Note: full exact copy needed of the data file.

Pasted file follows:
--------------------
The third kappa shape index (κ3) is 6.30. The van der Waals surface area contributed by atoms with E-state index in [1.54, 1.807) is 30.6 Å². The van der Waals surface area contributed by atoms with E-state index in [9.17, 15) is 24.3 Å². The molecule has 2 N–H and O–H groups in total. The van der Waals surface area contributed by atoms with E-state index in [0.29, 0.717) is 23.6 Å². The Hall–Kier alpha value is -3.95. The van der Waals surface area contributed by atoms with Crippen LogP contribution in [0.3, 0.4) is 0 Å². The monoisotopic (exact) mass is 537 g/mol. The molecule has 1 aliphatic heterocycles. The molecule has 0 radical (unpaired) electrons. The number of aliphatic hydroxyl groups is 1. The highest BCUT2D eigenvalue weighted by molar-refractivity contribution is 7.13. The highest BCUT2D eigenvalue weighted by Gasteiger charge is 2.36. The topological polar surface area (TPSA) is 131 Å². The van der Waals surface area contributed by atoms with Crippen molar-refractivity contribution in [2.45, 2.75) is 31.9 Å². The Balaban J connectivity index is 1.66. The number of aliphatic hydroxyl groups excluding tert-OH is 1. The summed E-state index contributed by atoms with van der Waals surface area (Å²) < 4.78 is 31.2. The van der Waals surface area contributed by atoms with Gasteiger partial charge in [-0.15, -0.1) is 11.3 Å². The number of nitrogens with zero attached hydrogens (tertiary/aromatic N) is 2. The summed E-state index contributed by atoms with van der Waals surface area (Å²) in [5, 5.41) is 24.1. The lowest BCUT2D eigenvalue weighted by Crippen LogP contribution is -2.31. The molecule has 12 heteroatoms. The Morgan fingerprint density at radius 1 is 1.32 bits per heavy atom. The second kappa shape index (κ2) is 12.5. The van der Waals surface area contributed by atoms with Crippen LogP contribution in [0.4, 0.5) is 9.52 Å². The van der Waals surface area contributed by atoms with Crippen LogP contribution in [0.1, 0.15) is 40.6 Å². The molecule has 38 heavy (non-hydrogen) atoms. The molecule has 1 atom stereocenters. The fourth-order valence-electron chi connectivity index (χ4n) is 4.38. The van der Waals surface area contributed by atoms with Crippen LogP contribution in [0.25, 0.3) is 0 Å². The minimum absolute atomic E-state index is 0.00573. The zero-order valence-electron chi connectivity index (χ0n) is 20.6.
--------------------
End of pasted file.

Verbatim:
The third kappa shape index (κ3) is 6.30. The van der Waals surface area contributed by atoms with E-state index in [1.54, 1.807) is 30.6 Å². The van der Waals surface area contributed by atoms with E-state index in [9.17, 15) is 24.3 Å². The molecule has 2 N–H and O–H groups in total. The van der Waals surface area contributed by atoms with E-state index in [0.29, 0.717) is 23.6 Å². The Hall–Kier alpha value is -3.95. The van der Waals surface area contributed by atoms with Crippen LogP contribution in [0.3, 0.4) is 0 Å². The monoisotopic (exact) mass is 537 g/mol. The molecule has 1 aliphatic heterocycles. The molecule has 0 radical (unpaired) electrons. The number of aliphatic hydroxyl groups is 1. The highest BCUT2D eigenvalue weighted by molar-refractivity contribution is 7.13. The highest BCUT2D eigenvalue weighted by Gasteiger charge is 2.36. The topological polar surface area (TPSA) is 131 Å². The van der Waals surface area contributed by atoms with Crippen molar-refractivity contribution in [2.45, 2.75) is 31.9 Å². The Balaban J connectivity index is 1.66. The number of aliphatic hydroxyl groups excluding tert-OH is 1. The summed E-state index contributed by atoms with van der Waals surface area (Å²) < 4.78 is 31.2. The van der Waals surface area contributed by atoms with Gasteiger partial charge in [-0.15, -0.1) is 11.3 Å². The number of nitrogens with zero attached hydrogens (tertiary/aromatic N) is 2. The summed E-state index contributed by atoms with van der Waals surface area (Å²) in [5, 5.41) is 24.1. The lowest BCUT2D eigenvalue weighted by Crippen LogP contribution is -2.31. The molecule has 12 heteroatoms. The Morgan fingerprint density at radius 1 is 1.32 bits per heavy atom. The second kappa shape index (κ2) is 12.5. The van der Waals surface area contributed by atoms with Crippen LogP contribution in [0.4, 0.5) is 9.52 Å². The van der Waals surface area contributed by atoms with Crippen LogP contribution in [0.1, 0.15) is 40.6 Å². The molecule has 38 heavy (non-hydrogen) atoms. The molecule has 1 atom stereocenters. The fourth-order valence-electron chi connectivity index (χ4n) is 4.38. The van der Waals surface area contributed by atoms with Crippen LogP contribution in [0.25, 0.3) is 0 Å². The minimum absolute atomic E-state index is 0.00573. The zero-order valence-electron chi connectivity index (χ0n) is 20.6.